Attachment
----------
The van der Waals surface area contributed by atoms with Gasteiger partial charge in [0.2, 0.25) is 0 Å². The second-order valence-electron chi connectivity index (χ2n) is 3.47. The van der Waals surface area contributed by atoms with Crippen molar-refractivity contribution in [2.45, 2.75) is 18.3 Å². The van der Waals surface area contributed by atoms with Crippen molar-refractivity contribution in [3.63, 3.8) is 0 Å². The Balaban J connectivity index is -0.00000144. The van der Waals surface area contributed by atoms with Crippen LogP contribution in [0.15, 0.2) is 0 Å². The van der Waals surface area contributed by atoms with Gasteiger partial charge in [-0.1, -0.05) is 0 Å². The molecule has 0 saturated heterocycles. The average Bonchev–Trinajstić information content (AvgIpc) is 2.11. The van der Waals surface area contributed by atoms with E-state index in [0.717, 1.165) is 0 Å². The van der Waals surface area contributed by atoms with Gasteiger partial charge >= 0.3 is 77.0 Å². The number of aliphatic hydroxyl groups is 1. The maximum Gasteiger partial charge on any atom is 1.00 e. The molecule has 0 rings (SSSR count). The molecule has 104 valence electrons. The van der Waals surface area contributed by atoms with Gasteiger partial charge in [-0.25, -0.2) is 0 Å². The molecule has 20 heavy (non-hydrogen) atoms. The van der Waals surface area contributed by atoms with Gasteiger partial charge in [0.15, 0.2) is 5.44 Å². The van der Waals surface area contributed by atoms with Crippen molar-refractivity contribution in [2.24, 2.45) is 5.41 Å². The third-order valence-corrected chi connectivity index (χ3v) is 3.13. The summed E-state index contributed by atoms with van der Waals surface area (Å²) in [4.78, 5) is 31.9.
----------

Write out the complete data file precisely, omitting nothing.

The van der Waals surface area contributed by atoms with Gasteiger partial charge in [0.2, 0.25) is 0 Å². The second-order valence-electron chi connectivity index (χ2n) is 3.47. The van der Waals surface area contributed by atoms with Crippen molar-refractivity contribution in [2.45, 2.75) is 18.3 Å². The van der Waals surface area contributed by atoms with Crippen molar-refractivity contribution in [3.63, 3.8) is 0 Å². The Balaban J connectivity index is -0.00000144. The van der Waals surface area contributed by atoms with Crippen LogP contribution in [0.15, 0.2) is 0 Å². The van der Waals surface area contributed by atoms with Gasteiger partial charge in [-0.1, -0.05) is 0 Å². The molecule has 0 saturated heterocycles. The average Bonchev–Trinajstić information content (AvgIpc) is 2.11. The van der Waals surface area contributed by atoms with E-state index in [0.717, 1.165) is 0 Å². The van der Waals surface area contributed by atoms with Gasteiger partial charge >= 0.3 is 77.0 Å². The number of aliphatic hydroxyl groups is 1. The maximum Gasteiger partial charge on any atom is 1.00 e. The molecule has 0 rings (SSSR count). The molecule has 104 valence electrons. The van der Waals surface area contributed by atoms with Gasteiger partial charge in [-0.25, -0.2) is 0 Å². The molecule has 20 heavy (non-hydrogen) atoms. The van der Waals surface area contributed by atoms with Gasteiger partial charge in [0.15, 0.2) is 5.44 Å². The van der Waals surface area contributed by atoms with Crippen molar-refractivity contribution in [2.24, 2.45) is 5.41 Å². The third-order valence-corrected chi connectivity index (χ3v) is 3.13. The summed E-state index contributed by atoms with van der Waals surface area (Å²) in [4.78, 5) is 31.9.